Most of the peptides used for promoting cellular uptake bear positive charges. In our previous study, we reported an example of taurine (bearing negative charges in physiological conditions) promoting cellular uptake of D-peptides. Taurine, conjugated to a small D-peptide via an ester bond, promotes the cellular uptake of this D-peptide. Particularly, intracellular carboxylesterase (CES) instructs the D-peptide to self-assemble and to form nanofibers, which largely disfavors efflux and further enhances the intracellular accumulation of the D-peptide, as supported by that the addition of CES inhibitors partially impaired cellular uptake of this molecule in mammalian cell lines. Using dynamin 1, 2, and 3 triple knockout (TKO) mouse fibroblasts, we demonstrated that cells took up this molecule via macropinocytosis and dynamin-dependent endocytosis. Imaging of Drosophila larval blood cells derived from endocytic mutants confirmed the involvement of multiple endocytosis pathways. Electron microscopy (EM) indicated that the precursors can form aggregates on the cell surface to facilitate the cellular uptake via macropinocytosis. EM also revealed significantly increased numbers of vesicles in the cytosol. This work provides new insights into the cellular uptake of taurine derivative for intracellular delivery and self-assembly of D-peptides. Zhou et al. demonstrate that taurine, conjugated to a small D-peptide via an ester bond, promotes the cellular uptake of this D-peptide via multiple endocytosis pathways for intracellular carboxylesterase (CES)-instructed self-assembly, which largely disfavors efflux and further enhances the intracellular accumulation of the D-peptide.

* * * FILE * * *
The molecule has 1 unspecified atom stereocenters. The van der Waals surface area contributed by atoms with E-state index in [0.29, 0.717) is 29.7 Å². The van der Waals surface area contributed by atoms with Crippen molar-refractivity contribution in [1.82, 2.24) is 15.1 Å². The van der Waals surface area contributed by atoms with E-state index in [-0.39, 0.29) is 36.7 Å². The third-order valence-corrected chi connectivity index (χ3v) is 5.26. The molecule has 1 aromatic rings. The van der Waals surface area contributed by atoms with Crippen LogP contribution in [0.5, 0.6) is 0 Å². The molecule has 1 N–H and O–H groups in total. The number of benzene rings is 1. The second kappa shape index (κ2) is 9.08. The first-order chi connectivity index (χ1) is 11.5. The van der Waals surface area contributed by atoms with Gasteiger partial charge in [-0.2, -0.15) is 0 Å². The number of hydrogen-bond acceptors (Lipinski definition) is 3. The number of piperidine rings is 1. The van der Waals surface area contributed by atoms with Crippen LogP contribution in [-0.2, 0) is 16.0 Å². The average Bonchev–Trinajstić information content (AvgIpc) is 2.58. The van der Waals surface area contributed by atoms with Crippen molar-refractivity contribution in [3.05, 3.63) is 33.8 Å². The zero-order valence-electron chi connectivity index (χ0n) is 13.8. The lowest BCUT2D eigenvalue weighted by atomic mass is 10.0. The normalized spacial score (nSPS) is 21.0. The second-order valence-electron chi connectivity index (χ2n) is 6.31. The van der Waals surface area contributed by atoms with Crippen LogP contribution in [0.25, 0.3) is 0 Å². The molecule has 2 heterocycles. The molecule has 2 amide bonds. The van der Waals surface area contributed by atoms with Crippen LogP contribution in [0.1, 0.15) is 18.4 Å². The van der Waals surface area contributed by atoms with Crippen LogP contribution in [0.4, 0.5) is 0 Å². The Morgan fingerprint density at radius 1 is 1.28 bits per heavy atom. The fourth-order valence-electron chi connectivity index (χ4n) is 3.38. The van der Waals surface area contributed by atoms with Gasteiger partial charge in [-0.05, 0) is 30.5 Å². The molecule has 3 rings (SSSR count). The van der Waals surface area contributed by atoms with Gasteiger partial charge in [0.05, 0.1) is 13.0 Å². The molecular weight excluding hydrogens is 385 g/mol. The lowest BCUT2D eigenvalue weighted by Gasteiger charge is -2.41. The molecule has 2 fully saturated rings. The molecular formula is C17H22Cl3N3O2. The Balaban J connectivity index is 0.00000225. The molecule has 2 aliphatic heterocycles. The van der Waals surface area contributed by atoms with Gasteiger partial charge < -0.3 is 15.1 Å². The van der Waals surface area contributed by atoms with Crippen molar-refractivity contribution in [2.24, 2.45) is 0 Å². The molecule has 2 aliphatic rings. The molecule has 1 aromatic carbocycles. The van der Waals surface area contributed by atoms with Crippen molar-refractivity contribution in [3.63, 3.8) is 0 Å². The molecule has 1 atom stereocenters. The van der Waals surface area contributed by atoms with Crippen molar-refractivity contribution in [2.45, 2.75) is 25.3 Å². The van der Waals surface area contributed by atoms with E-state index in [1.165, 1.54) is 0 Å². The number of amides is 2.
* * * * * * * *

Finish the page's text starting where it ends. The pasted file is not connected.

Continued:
|Original language||English (US)|
|Number of pages||11|
|State||Published - Feb 7 2018|
ASJC Scopus subject areas
- Molecular Medicine
- Molecular Biology
- Drug Discovery